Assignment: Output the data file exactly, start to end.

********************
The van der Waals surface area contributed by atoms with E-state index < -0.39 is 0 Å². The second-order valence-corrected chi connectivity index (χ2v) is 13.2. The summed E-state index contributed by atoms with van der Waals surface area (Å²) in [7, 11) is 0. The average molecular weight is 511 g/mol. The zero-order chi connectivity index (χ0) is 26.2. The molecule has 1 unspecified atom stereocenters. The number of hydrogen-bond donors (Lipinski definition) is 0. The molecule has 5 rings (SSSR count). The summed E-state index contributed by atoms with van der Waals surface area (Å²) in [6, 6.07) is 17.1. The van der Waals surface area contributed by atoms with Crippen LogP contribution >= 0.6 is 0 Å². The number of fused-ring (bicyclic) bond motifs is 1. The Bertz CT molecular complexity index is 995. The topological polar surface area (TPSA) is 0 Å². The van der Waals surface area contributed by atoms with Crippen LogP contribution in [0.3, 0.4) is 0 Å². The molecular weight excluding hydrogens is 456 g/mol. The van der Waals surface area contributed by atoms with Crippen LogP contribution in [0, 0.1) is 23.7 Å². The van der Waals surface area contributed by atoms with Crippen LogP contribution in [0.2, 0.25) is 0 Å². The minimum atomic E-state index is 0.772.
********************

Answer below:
The van der Waals surface area contributed by atoms with E-state index < -0.39 is 0 Å². The second-order valence-corrected chi connectivity index (χ2v) is 13.2. The summed E-state index contributed by atoms with van der Waals surface area (Å²) in [7, 11) is 0. The average molecular weight is 511 g/mol. The zero-order chi connectivity index (χ0) is 26.2. The molecule has 1 unspecified atom stereocenters. The number of hydrogen-bond donors (Lipinski definition) is 0. The molecule has 5 rings (SSSR count). The summed E-state index contributed by atoms with van der Waals surface area (Å²) in [6, 6.07) is 17.1. The van der Waals surface area contributed by atoms with Crippen LogP contribution >= 0.6 is 0 Å². The number of fused-ring (bicyclic) bond motifs is 1. The Bertz CT molecular complexity index is 995. The topological polar surface area (TPSA) is 0 Å². The van der Waals surface area contributed by atoms with Crippen LogP contribution in [0.3, 0.4) is 0 Å². The molecular weight excluding hydrogens is 456 g/mol. The van der Waals surface area contributed by atoms with Crippen LogP contribution in [0, 0.1) is 23.7 Å². The van der Waals surface area contributed by atoms with Crippen LogP contribution in [0.2, 0.25) is 0 Å². The minimum atomic E-state index is 0.772.